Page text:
A man (David Zellner) waiting for a stagecoach witnesses an old preacher (Robert Forster) lose hope, apparently along with his mind, stripping himself of his clothes and running off in his union suit. Later, Samuel Alabaster (Robert Pattinson) will find this man drunk in the dunes wearing said clothes and recruit him to officiate at the nuptials of himself and his "Damsel."
Laura's Review: B
Cowriter/directors David and Nathan Zellner ("Kumiko: The Treasure Hunter"), who both costar in their film, have taken the classic American Western and turned it on its head. They lay their story down like a brick path where, for every two bricks lain, one is picked back up and placed at a right angle. By the time we get to their destination, we're on a very different path than the one we started on. Featuring a hilariously bonkers turn from Pattinson, "Damsel" upends the Western tropes of hero, villain and damsel-in-distress with a mid-film twist that radically alters our perspective. The film opens with a prologue where Samuel woos Penelope (Mia Wasikowska) at a cakewalk (the band performing the lively dance music, The Octopus Project, also composed the imaginative score). Samuel later tells Parson Henry (David Zellner) he won Penelope's heart with his biting wit, commenting upon the inappropriateness of her having brought a pie to such an event. We are introduced to Samuel as he rows ashore with a wooden crate. Dressed like a dandy, with a distinct middle part and metal tooth, Samuel pries open the crate to release Butterscotch (Daisy), the rare miniature horse he's gone to great lengths to purchase as a wedding gift for his bride. Sweet little Butterscotch, named for Penelope's second favorite kind of candy ('because horehound wouldn't make a good name for a pet') is an inspired visual gag who persists in the Zellners' hodgepodge Western landscape. Parson Henry soon learns that he's not only on board to perform a wedding, but to travel with Samuel to rescue Penelope from the Cornell brothers who have kidnapped her. He'll have many more surprises along his journey, the latter half of which he'll spend strapped into a dynamite vest. His escape bid appeals to Zachariah Running Bear (the late Joseph Billingiere) send up culture appropriation, his proferred gift of an arrowhead dismissed with 'What's wrong with you?' Pattinson's romantic suitor is such wrong-headed lunacy, he is a constant delight, his rendition of his original wooing song, 'Honey Bun' ('you're the horseshoe to my hoof'), comedy gold. Wasikowska's Penelope, as it turns out, is no damsel (that would be another, male, member of the cast), a fierce feminist in the old American West. The second Zellner brother, Nathan, arrives on the scene as mountain man Rufus Cornell. The film's tone changes in its second half, the Zellners' having set us up for a fart joke, only to pull the rug out from under us. This takes skill, but the aftermath is never as funny as what led up to it. "Damsel" begins as an out and out comedy, only to turn into something more thought-provoking. You may miss the belly laughs as it goes along, but this true original rewards in other ways. Grade:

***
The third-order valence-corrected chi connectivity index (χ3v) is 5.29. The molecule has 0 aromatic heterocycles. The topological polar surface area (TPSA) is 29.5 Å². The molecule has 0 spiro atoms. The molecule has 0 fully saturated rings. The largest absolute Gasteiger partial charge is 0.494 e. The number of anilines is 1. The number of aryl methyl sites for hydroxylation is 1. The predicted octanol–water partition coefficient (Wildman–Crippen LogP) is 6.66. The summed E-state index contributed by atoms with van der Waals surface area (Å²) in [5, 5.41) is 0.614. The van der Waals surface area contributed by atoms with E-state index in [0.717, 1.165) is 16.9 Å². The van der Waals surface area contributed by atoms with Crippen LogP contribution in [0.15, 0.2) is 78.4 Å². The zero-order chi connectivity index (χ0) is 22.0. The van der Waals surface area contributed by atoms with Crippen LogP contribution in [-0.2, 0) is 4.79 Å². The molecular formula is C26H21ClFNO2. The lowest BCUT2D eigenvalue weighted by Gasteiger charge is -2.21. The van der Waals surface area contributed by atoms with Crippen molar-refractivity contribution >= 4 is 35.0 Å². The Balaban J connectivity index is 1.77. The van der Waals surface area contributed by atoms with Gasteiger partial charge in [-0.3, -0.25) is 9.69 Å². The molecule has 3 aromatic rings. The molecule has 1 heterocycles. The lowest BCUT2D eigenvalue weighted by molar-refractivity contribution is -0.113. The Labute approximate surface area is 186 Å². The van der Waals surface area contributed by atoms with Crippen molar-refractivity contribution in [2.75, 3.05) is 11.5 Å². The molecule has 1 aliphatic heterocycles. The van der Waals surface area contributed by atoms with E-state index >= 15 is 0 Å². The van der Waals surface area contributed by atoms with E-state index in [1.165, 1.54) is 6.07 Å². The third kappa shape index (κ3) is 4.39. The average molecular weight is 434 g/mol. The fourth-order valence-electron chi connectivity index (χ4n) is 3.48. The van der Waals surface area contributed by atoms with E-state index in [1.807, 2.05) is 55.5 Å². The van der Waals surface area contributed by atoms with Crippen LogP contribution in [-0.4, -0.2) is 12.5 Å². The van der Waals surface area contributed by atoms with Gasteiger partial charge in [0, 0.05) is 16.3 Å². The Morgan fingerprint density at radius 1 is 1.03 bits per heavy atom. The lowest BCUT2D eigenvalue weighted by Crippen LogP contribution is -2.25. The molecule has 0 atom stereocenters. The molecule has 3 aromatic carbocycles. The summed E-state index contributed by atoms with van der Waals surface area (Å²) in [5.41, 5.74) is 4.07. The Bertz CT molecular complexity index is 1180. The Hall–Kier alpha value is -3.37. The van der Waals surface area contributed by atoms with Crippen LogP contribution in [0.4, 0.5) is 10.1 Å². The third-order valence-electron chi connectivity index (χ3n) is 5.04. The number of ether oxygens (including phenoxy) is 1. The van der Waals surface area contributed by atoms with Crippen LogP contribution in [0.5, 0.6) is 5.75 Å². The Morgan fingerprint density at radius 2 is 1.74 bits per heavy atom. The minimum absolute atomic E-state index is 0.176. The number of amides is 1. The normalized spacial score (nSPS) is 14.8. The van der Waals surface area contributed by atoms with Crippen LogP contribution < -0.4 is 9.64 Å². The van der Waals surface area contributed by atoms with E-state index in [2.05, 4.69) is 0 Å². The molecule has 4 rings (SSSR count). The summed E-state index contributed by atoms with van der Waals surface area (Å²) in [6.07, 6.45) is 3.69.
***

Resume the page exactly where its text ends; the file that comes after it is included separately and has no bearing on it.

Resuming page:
Robin's Review: B
An old preacher (Robert Forster) and a young widower sit, on a clear, hot day, in the middle of nowhere waiting for a stagecoach. Suddenly, the old man takes off his preacher’s frock, gives it to the younger man and walks into the desert. This begins a story of love, devotion, death and more in “Damsel.” It is a western. It is a comedy. It is a road movie. “Damsel” is all of those things and, as such, it is the quirkiest western-comedy-road-movie to come down the pike in a long time. Brother helming-writing team, David and Nathan Zellner create something unique in this modern interpretation of the Old West. We see, after the preacher wanders off, scenes from what looks like a joyful event, a wedding maybe. Then, we are on the wild shores of the coast and a boat, holding a solitary man and a large crate, slides onto the beach. The man, named Samuel Alabaster (Robert Pattinson), unloads the crate an opens it, revealing a miniature horse named Butterscotch. The man takes his diminutive steed and walks into town. There, he finds the man he is looking for – Parson Henry (David Zellner) – drunk and passed out. Undeterred, Samuel sobers the preacher up and they set off on his mission – to find and marry the woman he loves, Penelope (Mia Wasikowska). This is about the time that the film changes direction and everything you were led to believe to be true is not. This makes for the outright fun of “Damsel.” The cast is a true ensemble with the stars (very well played by Robert Pattinson and Mia Wasikowska) sharing equally with talented supporting characters, including the Zellner brothers. There is nary a dull moment throughout and you invest yourself in these people.